Study: Pharmacy customers expect shorter wait times, more services

J.D. Power and Associates releases results of 12,300-customer study

WESTLAKE VILLAGE, Calif. — Customers have higher expectations of shorter wait times and expect more from the pharmacist and pharmacy staff, according to a new survey released Tuesday by J.D. Power and Associates.

The market research firm surveyed more than 12,300 consumers who filled a new prescription or refilled a prescription during the three months before the 2011 National Pharmacy Study was fielded, between May and June. The study, now in its fifth year, found that among chain drug store customers who waited an average of less than three minutes to give their prescription information to pharmacy staff, satisfaction averaged 836 on a 1,000-point scale, but declined to 783 among those who have to wait more than three minutes. By contrast, last year, the window was seven minutes.

Meanwhile, supermarket pharmacies ranked higher than chain drug stores, at 826, compared with 808 for the latter. Mass merchandisers ranked the lowest, at 797, but performed well in terms of cost competitiveness.

"Customers are expecting more from their brick-and-mortar pharmacy — not just in terms of wait time, but also in terms of contact with the pharmacist and pharmacy staff," J.D. Power senior director of the healthcare practice Rick Millard said. "In fact, brick-and-mortar pharmacies are able to better differentiate themselves by offering additional services from the pharmacy staff. These personal contacts may help distinguish the store experience as satisfying for pharmacy customers."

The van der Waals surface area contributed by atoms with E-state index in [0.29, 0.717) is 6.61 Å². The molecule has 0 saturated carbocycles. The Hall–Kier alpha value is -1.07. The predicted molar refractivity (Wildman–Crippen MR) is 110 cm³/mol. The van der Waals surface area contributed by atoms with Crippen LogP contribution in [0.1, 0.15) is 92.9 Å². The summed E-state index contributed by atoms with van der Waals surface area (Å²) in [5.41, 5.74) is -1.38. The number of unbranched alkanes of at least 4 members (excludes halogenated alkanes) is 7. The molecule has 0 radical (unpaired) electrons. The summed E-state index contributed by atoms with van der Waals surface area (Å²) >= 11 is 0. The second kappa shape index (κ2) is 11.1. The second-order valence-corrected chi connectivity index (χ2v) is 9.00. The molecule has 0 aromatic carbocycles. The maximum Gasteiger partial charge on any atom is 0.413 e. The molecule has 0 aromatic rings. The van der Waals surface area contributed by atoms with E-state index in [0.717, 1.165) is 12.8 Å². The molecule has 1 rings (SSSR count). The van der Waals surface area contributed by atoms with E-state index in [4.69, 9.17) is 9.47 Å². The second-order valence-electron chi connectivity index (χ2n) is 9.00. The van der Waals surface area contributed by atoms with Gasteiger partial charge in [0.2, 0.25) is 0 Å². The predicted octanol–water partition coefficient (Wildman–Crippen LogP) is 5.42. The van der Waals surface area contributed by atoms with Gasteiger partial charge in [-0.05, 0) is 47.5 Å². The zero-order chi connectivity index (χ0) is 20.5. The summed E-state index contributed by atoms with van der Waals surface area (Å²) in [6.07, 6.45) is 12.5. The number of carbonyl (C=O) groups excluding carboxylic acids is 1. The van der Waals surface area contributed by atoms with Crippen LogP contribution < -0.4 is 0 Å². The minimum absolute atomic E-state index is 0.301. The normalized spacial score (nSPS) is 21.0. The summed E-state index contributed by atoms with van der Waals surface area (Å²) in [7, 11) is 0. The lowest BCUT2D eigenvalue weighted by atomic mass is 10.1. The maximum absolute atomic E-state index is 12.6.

Millard said customers at pharmacies could benefit from talking with their pharmacist in a private area, signing up for automatic refills and using pharmacies for things like health testing and wellness services.

While fewer customers using mail-order pharmacies said they would switch to getting their prescriptions through retailers, overall satisfaction with mail-order pharmacies has declined since 2010. Customers required by insurance providers to use mail order for maintenance and repeat prescriptions rated their satisfaction at 771, compared with 836 for those not required to use mail order; but those using mail-order pharmacy show greater satisfaction when they can request free overnight delivery.

"In an era when online retailers like Amazon and Zappos have set new standards for speed and convenience, customers are looking for more efficiency in their pharmacy transactions as well," Millard said. "There's a clear opportunity for mail-order pharmacies to improve on the logistical aspects of the transaction."

The study also ranked the top chains according to segment. Among chain drug stores, Good Neighbor Pharmacy and Health Mart ranked at 851, followed by The Medicine Shoppe at 831. Target led mass merchandisers, with a score of 846, followed by 837 for Sam's Club and 834 for Costco. Among supermarkets, Publix had the highest score, 867, while Wegmans had 848 and Winn-Dixie had 834. Kaiser Permanente had the highest score among mail-order pharmacies, 848, followed by Humana RightSourceRx's 840 and 813 for Express Scripts.

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